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    I would agree with "thecarve". Just because the "error rate" is 5% of the hands, that does not necessarily translate into a 5% drop in the house advantage. Some errors can be very minor, costing the player less than .1%, while other mistakes can be major ones costing the player significantly more. Equating an error playing rate to the loss of expected returns is comparing apples to oranges.
     
  8. mike_m235

    mike_m235 Tourist

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    Okay, you and The Carve are right if it's minor mistakes on 5% of the hands. But if you're using Dancer's program, the efficiency tells you the percentage of accuracy you're playing in relation to 100% EV, so that's what I was using for the math.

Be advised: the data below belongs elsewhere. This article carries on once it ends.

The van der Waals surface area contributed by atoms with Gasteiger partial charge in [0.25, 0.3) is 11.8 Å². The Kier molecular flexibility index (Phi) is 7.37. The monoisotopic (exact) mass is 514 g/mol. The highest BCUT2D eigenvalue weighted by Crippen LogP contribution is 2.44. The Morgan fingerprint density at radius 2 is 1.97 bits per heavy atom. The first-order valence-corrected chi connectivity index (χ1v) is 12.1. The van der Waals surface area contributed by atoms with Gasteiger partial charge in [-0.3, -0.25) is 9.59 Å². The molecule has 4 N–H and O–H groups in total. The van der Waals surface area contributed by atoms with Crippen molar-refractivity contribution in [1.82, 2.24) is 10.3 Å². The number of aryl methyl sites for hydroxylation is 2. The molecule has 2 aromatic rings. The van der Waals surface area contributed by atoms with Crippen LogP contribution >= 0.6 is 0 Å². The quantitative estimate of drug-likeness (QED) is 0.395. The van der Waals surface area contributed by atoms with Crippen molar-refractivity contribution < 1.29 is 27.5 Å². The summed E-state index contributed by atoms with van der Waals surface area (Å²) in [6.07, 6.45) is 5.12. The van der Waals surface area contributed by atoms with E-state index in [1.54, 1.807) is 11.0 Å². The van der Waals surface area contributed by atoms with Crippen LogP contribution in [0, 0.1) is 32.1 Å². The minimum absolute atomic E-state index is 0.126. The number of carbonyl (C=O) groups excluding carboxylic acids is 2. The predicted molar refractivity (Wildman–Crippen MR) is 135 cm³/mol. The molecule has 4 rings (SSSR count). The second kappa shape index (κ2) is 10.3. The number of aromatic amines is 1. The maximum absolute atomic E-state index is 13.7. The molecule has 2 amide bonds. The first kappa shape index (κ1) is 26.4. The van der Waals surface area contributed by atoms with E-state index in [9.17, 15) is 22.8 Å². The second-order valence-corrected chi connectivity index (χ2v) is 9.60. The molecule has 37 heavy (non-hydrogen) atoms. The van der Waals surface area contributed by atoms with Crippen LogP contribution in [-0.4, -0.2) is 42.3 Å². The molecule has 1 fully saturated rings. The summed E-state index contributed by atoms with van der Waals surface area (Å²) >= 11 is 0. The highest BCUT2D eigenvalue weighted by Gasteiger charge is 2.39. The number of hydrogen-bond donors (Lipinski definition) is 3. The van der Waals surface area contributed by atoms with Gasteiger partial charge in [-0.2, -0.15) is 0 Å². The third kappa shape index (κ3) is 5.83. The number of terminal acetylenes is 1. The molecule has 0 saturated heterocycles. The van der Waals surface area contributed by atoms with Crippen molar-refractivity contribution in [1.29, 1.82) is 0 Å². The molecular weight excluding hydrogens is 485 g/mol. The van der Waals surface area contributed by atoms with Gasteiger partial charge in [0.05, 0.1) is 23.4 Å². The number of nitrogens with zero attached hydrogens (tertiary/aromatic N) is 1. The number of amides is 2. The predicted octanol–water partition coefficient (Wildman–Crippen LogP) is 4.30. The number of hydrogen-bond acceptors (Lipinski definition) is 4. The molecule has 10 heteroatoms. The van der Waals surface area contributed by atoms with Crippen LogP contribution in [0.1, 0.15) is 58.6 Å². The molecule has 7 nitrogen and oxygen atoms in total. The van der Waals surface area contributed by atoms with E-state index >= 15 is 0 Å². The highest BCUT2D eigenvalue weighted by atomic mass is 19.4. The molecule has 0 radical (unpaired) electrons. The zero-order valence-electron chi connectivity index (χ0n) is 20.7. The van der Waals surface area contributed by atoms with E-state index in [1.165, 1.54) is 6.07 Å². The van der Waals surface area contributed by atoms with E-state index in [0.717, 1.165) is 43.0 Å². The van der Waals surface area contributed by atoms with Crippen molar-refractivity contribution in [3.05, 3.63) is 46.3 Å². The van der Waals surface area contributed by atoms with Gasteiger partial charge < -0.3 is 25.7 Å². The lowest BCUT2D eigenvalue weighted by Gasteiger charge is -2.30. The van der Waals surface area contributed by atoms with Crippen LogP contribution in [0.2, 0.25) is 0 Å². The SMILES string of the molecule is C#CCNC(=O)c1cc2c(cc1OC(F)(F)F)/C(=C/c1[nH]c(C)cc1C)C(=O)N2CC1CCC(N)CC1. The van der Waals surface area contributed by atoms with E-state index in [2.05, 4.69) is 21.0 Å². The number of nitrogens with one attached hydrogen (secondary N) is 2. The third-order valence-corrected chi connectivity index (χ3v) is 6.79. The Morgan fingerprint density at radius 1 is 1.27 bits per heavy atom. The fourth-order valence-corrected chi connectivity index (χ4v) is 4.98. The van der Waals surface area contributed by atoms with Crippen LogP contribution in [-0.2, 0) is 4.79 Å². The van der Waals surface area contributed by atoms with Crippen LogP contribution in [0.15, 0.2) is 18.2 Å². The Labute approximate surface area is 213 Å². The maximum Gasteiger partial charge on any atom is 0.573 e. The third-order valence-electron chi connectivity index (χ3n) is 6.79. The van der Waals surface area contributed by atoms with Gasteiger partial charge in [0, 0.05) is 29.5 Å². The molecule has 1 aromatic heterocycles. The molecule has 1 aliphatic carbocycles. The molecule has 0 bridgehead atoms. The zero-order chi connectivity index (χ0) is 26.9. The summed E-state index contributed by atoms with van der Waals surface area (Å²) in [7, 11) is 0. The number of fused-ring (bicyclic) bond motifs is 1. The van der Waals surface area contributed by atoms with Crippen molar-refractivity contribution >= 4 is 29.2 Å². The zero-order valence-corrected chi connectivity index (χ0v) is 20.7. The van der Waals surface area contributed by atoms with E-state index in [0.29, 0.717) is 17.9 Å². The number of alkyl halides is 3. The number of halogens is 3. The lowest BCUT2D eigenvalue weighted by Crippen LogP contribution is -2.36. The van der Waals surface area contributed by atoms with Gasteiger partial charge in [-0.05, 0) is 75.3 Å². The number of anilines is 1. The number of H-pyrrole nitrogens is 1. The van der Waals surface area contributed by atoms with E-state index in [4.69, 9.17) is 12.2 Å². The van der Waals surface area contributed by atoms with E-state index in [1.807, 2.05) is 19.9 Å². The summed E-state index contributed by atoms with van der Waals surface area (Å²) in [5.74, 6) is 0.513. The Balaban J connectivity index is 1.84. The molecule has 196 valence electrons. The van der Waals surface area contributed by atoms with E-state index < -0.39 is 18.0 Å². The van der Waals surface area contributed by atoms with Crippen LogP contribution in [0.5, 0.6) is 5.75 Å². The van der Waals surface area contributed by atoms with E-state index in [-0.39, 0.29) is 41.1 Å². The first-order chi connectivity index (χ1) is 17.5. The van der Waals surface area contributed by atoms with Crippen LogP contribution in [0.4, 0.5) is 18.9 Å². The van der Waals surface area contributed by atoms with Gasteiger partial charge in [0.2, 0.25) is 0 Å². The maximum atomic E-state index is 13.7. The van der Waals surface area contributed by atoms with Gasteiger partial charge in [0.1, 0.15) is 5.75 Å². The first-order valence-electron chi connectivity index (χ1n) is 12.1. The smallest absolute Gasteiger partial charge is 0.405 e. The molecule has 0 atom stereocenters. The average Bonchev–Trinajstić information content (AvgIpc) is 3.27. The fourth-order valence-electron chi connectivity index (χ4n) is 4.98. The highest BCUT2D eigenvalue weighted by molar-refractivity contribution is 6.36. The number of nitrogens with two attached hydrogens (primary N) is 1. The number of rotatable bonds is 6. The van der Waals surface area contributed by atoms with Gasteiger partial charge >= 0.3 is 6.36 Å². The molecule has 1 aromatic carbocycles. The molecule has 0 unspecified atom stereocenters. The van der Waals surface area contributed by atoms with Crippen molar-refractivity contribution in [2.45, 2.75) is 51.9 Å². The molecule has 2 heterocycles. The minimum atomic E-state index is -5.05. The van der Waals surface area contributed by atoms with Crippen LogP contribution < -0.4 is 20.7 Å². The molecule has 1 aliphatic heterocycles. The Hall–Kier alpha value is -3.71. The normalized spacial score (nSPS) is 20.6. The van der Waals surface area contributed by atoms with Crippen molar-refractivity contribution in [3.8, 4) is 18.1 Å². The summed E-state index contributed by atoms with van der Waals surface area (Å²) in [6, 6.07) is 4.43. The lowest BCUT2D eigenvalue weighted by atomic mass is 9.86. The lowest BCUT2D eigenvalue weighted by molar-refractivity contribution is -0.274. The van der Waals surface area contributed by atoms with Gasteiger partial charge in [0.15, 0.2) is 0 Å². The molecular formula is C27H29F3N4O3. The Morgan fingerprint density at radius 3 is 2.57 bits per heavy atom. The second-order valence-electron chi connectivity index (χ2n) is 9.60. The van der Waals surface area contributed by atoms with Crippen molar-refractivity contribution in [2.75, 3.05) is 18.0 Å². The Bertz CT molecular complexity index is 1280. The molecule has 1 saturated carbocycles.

Perhaps this program does it differently. If so, and looking at it again, the mistakes listed are kind of minor, maybe you're playing at higher EV.

    But it doesn't take many 'bad' mistakes to really screw your EV. If you toss a pair of sixes to keep QJ just once because you're not paying attention, that's a lot of value even spread over 1000 hands.
     
  9. kiwiboy1

    kiwiboy1 Low-Roller

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    When I started playing VP with real money I used to play 1000 hands without ANY errors. Zero. If It couldn't do that I would not play the game. Obviously the cost of your errors are the most important thing. My standards are probably much higher than most though....
     
  10. thedukeofdublin

    thedukeofdublin Low-Roller

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    Thanks pal.

    A few good points you make there.

    Thanks